7.01.2017

Wikileaks Reveals CIA Malware that Hacks & Spy On Linux Computers

WikiLeaks has just published a new batch of the ongoing Vault 7 leak, this time detailing an alleged CIA project that allowed the agency to hack and remotely spy on computers running the Linux operating systems.

Dubbed OutlawCountry, the project allows the CIA hackers to redirect all outbound network traffic on the targeted computer to CIA controlled computer systems for exfiltrate and infiltrate data.

The OutlawCountry Linux hacking tool consists of a kernel module, which the CIA hackers load via shell access to the targeted system and create a hidden Netfilter table with an obscure name on a target Linux user.

“The new table allows certain rules to be created using the “iptables” command. These rules take precedence over existing rules, and are only visible to an administrator if the table name is known. When the Operator removes the kernel module, the new table is also removed,” CIA’s leaked user manual reads.

Although the installation and persistence method of the OutlawCountry tool is not described in detail in the document, it seems like the CIA hackers rely on the available CIA exploits and backdoors to inject the kernel module into a targeted Linux operating system.

However, there are some limitations to using the tool, such as the kernel modules only work with compatible Linux kernels.

“OutlawCountry v1.0 contains one kernel module for 64-bit CentOS/RHEL 6.x; this module will only work with default kernels. Also, OutlawCountry v1.0 only supports adding covert DNAT rules to the PREROUTING chain,” WikiLeaks says.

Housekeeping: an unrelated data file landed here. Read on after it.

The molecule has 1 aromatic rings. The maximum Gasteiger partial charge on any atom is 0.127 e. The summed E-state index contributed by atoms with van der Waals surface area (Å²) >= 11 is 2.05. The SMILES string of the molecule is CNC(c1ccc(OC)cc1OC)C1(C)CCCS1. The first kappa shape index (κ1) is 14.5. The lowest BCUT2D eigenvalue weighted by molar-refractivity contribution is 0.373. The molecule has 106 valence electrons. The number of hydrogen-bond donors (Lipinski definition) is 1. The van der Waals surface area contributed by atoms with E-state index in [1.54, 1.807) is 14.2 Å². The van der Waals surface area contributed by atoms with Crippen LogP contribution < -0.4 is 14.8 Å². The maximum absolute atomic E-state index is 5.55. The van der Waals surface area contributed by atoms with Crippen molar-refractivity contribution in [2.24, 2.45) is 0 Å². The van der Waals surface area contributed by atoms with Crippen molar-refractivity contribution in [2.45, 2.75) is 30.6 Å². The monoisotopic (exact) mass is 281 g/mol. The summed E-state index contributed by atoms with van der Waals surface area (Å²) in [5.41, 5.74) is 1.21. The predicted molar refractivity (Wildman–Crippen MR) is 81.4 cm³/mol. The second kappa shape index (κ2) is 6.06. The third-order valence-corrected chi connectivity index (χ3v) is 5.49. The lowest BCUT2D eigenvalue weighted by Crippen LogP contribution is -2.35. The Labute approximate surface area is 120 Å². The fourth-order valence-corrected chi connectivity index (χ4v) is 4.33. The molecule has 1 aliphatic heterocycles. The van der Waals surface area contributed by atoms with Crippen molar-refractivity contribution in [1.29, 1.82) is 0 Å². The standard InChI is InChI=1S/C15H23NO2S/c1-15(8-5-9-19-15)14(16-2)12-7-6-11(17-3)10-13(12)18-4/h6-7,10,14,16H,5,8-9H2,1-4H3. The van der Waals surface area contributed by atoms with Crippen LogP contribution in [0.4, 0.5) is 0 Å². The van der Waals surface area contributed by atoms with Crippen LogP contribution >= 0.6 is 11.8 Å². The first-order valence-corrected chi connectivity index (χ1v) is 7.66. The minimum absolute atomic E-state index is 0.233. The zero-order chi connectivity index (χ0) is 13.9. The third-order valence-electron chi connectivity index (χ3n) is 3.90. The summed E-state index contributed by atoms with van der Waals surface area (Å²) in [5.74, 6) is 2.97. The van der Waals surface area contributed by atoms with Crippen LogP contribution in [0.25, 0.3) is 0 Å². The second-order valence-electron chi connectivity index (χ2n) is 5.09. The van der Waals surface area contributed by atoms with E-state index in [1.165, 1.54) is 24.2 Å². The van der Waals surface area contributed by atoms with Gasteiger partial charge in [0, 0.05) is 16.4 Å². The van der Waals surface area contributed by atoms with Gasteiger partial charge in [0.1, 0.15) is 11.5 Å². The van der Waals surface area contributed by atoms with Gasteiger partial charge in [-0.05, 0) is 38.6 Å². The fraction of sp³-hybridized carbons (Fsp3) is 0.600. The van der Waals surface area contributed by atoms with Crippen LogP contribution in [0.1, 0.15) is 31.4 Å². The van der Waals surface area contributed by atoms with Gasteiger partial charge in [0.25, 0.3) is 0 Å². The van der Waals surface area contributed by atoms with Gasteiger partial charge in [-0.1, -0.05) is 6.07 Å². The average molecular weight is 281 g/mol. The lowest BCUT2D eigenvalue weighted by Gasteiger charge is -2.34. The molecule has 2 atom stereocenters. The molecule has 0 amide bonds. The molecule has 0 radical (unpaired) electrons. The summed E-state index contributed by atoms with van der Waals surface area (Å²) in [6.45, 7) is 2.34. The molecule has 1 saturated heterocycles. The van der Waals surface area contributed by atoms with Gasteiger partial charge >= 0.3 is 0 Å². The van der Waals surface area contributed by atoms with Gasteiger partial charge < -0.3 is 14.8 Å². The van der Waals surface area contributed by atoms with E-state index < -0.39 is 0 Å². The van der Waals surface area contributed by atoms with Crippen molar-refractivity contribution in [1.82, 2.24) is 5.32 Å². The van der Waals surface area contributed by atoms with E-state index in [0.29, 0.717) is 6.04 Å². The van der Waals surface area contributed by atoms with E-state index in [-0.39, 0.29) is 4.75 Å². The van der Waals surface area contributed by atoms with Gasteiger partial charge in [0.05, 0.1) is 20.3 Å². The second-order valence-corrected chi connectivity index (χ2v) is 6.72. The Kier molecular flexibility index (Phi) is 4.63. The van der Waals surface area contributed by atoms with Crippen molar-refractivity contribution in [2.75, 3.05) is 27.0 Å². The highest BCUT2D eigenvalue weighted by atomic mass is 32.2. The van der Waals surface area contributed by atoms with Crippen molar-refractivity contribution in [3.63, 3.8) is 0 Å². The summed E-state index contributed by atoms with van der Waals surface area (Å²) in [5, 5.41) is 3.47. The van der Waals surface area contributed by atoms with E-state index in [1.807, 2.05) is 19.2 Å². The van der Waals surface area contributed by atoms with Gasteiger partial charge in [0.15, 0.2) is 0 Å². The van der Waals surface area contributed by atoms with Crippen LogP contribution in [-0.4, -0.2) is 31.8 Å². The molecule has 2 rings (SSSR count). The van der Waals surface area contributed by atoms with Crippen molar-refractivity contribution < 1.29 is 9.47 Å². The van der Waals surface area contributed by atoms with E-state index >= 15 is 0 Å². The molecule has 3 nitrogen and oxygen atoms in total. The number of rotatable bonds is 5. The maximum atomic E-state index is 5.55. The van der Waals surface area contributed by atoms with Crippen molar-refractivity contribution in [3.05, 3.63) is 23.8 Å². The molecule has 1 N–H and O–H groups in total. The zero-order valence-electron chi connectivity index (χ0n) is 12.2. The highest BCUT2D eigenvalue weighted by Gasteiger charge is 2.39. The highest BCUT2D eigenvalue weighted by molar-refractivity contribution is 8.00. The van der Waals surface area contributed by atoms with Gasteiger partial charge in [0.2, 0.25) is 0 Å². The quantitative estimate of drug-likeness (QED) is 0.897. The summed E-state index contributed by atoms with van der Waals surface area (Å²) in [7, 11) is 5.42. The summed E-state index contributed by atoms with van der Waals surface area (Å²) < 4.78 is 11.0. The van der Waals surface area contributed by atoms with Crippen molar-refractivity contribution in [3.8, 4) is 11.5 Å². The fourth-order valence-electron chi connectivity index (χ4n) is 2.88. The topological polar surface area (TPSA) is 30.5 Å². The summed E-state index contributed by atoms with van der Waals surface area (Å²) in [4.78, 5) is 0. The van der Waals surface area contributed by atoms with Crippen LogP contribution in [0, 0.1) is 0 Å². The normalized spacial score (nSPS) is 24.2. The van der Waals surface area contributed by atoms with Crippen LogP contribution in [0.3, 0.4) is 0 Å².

Previous Vault 7 CIA Leaks

Last week, WikiLeaks dumped a classified CIA malware that tracks geo-location of targeted PCs and laptops running the Microsoft Windows operating system.

Dubbed ELSA, the malware captures the IDs of nearby public hotspots and then matches them with the global database of public Wi-Fi hotspots’ locations.

Since March, the whistleblowing group has published 14 batches of “Vault 7” series, which includes the latest and last week leaks, along with the following batches:

  • Brutal Kangaroo – a CIA tool suite for Microsoft Windows that targets closed networks or air-gapped computers within an enterprise or organization without requiring any direct access.
  • Cherry Blossom – a CIA’s framework, generally a remotely controllable firmware-based implant, used for monitoring the Internet activity of the target systems by exploiting flaws in WiFi devices.
  • Pandemic – a CIA’s project that allowed the spying agency to turn Windows file servers into covert attack machines that can silently infect other computers of interest inside a targeted network.
  • Athena – an agency’s spyware framework that has been designed to take full control over the infected Windows machines remotely, and works with every version of Microsoft’s Windows operating systems, from Windows XP to Windows 10.
  • AfterMidnight and Assassin – Two apparent CIA’s malware frameworks for the Microsoft Windows platform that is meant to monitor and report back actions on the infected remote host computer and execute malicious code.
  • Archimedes – A man-in-the-middle attack tool allegedly built by the spying agency to target computers inside a Local Area Network (LAN).
  • Scribbles – A piece of software reportedly designed to embed ‘web beacons’ into confidential documents, allowing the CIA hackers to track insiders and whistleblowers.
  • Grasshopper – A framework that allowed the CIA to easily create custom malware for breaking into Microsoft’s Windows and bypassing antivirus protection.
  • Marble – The source code of a secret anti-forensic framework, primarily an obfuscator or a packer used by the spying agency to hide the actual source of its malware.
  • Dark Matter – Hacking exploits the agency designed and used to target iPhones and Mac machines.
  • Weeping Angel – Spying tool used by the CIA to infiltrate smart TV’s, transforming them into covert microphones in target’s pocket.
  • Year Zero – CIA hacking exploits for popular hardware and software.

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